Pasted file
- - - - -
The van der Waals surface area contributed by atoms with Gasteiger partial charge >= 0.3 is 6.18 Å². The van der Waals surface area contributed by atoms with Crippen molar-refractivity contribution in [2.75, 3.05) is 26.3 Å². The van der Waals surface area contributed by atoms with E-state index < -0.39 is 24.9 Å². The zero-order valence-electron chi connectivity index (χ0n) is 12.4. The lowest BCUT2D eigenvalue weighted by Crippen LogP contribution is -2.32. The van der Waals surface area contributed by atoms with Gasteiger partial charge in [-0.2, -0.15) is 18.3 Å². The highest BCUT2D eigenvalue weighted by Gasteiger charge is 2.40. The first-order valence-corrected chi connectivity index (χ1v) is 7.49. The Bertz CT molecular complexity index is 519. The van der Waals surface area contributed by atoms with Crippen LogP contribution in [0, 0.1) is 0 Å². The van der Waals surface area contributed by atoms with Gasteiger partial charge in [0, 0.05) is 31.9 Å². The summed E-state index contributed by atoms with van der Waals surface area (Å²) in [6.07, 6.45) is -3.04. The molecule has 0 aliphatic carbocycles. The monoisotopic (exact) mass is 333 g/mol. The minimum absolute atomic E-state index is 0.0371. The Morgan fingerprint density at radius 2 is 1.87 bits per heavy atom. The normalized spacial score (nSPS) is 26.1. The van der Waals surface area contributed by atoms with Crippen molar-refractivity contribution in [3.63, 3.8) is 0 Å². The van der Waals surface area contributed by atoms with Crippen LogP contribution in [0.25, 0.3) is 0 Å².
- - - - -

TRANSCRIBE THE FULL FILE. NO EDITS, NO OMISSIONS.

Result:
The van der Waals surface area contributed by atoms with Gasteiger partial charge >= 0.3 is 6.18 Å². The van der Waals surface area contributed by atoms with Crippen molar-refractivity contribution in [2.75, 3.05) is 26.3 Å². The van der Waals surface area contributed by atoms with E-state index < -0.39 is 24.9 Å². The zero-order valence-electron chi connectivity index (χ0n) is 12.4. The lowest BCUT2D eigenvalue weighted by Crippen LogP contribution is -2.32. The van der Waals surface area contributed by atoms with Gasteiger partial charge in [-0.2, -0.15) is 18.3 Å². The highest BCUT2D eigenvalue weighted by Gasteiger charge is 2.40. The first-order valence-corrected chi connectivity index (χ1v) is 7.49. The Bertz CT molecular complexity index is 519. The van der Waals surface area contributed by atoms with Crippen LogP contribution in [0, 0.1) is 0 Å². The van der Waals surface area contributed by atoms with Gasteiger partial charge in [0, 0.05) is 31.9 Å². The summed E-state index contributed by atoms with van der Waals surface area (Å²) in [6.07, 6.45) is -3.04. The molecule has 0 aliphatic carbocycles. The monoisotopic (exact) mass is 333 g/mol. The minimum absolute atomic E-state index is 0.0371. The Morgan fingerprint density at radius 2 is 1.87 bits per heavy atom. The normalized spacial score (nSPS) is 26.1. The van der Waals surface area contributed by atoms with Crippen molar-refractivity contribution in [3.63, 3.8) is 0 Å². The van der Waals surface area contributed by atoms with Crippen LogP contribution in [0.25, 0.3) is 0 Å².